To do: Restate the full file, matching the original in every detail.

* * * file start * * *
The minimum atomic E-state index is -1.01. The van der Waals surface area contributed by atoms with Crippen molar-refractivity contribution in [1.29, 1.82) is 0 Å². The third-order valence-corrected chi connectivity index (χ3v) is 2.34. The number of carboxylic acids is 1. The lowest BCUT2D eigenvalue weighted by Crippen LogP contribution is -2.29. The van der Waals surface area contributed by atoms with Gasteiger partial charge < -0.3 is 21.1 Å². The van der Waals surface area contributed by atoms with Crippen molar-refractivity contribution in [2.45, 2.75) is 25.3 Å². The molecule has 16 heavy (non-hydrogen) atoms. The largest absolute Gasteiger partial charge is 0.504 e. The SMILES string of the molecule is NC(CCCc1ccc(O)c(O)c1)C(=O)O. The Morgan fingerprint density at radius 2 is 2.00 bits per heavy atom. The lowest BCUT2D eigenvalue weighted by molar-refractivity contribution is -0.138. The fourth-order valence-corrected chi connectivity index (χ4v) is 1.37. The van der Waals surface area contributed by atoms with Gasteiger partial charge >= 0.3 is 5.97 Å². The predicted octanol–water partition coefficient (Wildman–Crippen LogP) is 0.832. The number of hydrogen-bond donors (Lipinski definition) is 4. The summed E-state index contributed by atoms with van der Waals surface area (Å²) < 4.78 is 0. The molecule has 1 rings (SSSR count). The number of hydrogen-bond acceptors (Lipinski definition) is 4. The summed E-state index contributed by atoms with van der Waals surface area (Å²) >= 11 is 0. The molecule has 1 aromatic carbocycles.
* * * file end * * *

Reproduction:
The minimum atomic E-state index is -1.01. The van der Waals surface area contributed by atoms with Crippen molar-refractivity contribution in [1.29, 1.82) is 0 Å². The third-order valence-corrected chi connectivity index (χ3v) is 2.34. The number of carboxylic acids is 1. The lowest BCUT2D eigenvalue weighted by Crippen LogP contribution is -2.29. The van der Waals surface area contributed by atoms with Gasteiger partial charge < -0.3 is 21.1 Å². The van der Waals surface area contributed by atoms with Crippen molar-refractivity contribution in [2.45, 2.75) is 25.3 Å². The molecule has 16 heavy (non-hydrogen) atoms. The largest absolute Gasteiger partial charge is 0.504 e. The SMILES string of the molecule is NC(CCCc1ccc(O)c(O)c1)C(=O)O. The Morgan fingerprint density at radius 2 is 2.00 bits per heavy atom. The lowest BCUT2D eigenvalue weighted by molar-refractivity contribution is -0.138. The fourth-order valence-corrected chi connectivity index (χ4v) is 1.37. The van der Waals surface area contributed by atoms with Gasteiger partial charge >= 0.3 is 5.97 Å². The predicted octanol–water partition coefficient (Wildman–Crippen LogP) is 0.832. The number of hydrogen-bond donors (Lipinski definition) is 4. The summed E-state index contributed by atoms with van der Waals surface area (Å²) < 4.78 is 0. The molecule has 1 rings (SSSR count). The number of hydrogen-bond acceptors (Lipinski definition) is 4. The summed E-state index contributed by atoms with van der Waals surface area (Å²) >= 11 is 0. The molecule has 1 aromatic carbocycles.